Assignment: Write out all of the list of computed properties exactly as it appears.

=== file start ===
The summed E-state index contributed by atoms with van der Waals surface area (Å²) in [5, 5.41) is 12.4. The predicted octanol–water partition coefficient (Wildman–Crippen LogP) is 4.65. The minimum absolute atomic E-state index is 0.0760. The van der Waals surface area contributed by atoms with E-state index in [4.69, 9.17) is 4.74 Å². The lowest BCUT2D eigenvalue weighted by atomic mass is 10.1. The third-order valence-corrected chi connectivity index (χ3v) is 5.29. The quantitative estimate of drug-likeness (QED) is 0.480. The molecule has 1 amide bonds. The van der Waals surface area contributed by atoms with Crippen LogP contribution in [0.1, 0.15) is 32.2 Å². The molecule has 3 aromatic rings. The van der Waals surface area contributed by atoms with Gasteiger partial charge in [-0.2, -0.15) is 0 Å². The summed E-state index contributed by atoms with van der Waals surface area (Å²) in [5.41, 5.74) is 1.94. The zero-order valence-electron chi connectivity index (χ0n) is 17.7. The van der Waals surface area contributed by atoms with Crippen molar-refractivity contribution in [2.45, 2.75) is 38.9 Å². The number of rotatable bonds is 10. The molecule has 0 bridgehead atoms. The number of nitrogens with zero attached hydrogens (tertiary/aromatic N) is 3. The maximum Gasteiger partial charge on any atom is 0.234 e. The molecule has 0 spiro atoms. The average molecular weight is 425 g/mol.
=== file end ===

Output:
The summed E-state index contributed by atoms with van der Waals surface area (Å²) in [5, 5.41) is 12.4. The predicted octanol–water partition coefficient (Wildman–Crippen LogP) is 4.65. The minimum absolute atomic E-state index is 0.0760. The van der Waals surface area contributed by atoms with E-state index in [4.69, 9.17) is 4.74 Å². The lowest BCUT2D eigenvalue weighted by atomic mass is 10.1. The third-order valence-corrected chi connectivity index (χ3v) is 5.29. The quantitative estimate of drug-likeness (QED) is 0.480. The molecule has 1 amide bonds. The van der Waals surface area contributed by atoms with Crippen LogP contribution in [0.1, 0.15) is 32.2 Å². The molecule has 3 aromatic rings. The van der Waals surface area contributed by atoms with Gasteiger partial charge in [-0.2, -0.15) is 0 Å². The summed E-state index contributed by atoms with van der Waals surface area (Å²) in [5.41, 5.74) is 1.94. The zero-order valence-electron chi connectivity index (χ0n) is 17.7. The van der Waals surface area contributed by atoms with Crippen molar-refractivity contribution in [2.45, 2.75) is 38.9 Å². The number of rotatable bonds is 10. The molecule has 0 bridgehead atoms. The number of nitrogens with zero attached hydrogens (tertiary/aromatic N) is 3. The maximum Gasteiger partial charge on any atom is 0.234 e. The molecule has 0 spiro atoms. The average molecular weight is 425 g/mol.